1. the individual must have a legitimate reason for using the collection (e.g., scholarly research),
  2. the individual must comply with security precautions and collection procedures,
  3. the individual must be willing to work during regular departmental hours, and
  4. the individual may be asked to demonstrate competence in the physical handling of specimens.

Visitors who have violated the rules e.g. by mishandling specimens may be denied access. Keys are not issued to non-Luomus personnel, except in rare cases and only with permission from the scientific curator.

Non-academic requests (private collectors, hobbyists, clubs, commercial users, artists, etc.) will be reviewed individually. Visits will be granted as the curator's schedule permits, if at all. Such non-academic access (tours behind the scenes) will be closely supervised by the scientific curator or authorized faculty or students. Research and photographic equipment, and preparation materials will be made available whenever possible.

Openness of data

Metadata related to the collections and, as a rule, data already in digital form in the CMS are open data according to the Digital Data Policy of Luomus.

Specimen loans

Specimens from the collection are lent to other collection organisations and research institutes by the decision of the curator in accordance with international practices.

  1. The relevant departments serve as the contractual parties: Loans will only be granted to persons holding official permanent positions in recognized institutions/organizations. Students or temporary researchers will only receive loans under the approved address and signature of their position supervisor. This person will be responsible for the care and return of all loaned units. Should the borrower leave their receiving institution, either permanently or for an extended period, all loaned units must be returned.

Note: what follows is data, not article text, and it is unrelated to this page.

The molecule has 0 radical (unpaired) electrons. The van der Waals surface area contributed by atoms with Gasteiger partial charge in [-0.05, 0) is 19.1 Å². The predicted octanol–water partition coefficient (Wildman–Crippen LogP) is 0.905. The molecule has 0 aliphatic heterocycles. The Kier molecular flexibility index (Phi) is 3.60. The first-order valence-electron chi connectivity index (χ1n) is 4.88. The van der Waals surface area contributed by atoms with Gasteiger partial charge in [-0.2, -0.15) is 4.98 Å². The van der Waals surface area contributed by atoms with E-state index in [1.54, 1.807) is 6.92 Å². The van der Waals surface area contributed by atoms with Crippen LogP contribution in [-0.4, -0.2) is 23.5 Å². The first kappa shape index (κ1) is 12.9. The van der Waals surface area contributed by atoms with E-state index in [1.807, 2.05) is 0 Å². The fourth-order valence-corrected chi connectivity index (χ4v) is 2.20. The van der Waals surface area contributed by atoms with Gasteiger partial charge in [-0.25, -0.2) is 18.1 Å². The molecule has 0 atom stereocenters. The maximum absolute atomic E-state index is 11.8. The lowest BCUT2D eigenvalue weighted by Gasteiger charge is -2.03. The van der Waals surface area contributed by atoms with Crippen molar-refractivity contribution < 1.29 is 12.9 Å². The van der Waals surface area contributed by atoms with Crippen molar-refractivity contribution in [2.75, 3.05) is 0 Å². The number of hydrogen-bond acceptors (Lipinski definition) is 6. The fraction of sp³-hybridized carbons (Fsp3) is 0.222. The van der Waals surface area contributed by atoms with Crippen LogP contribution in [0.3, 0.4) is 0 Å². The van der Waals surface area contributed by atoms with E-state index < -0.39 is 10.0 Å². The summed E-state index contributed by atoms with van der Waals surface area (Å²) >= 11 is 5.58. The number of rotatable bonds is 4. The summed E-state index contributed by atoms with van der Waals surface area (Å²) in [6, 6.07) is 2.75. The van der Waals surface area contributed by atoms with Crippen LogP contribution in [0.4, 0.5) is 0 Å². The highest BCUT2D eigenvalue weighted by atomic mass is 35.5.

2. Loans for commercial purposes are discretionary and will incur a fee.
  3. Without exception, loans and related terms will be recorded in a written agreement and information about all incoming and outgoing loans is permanently entered into the CMS.
  4. Loaned specimens must be handled as carefully as all collection specimens. The loan period is always defined by the agreement. By default, the period is 12 months, or 6 months in the case of type specimens. Renewal of loans must be completed in written form with an agreement equivalent to the original. Collection managers will send regular reminders of overdue loans.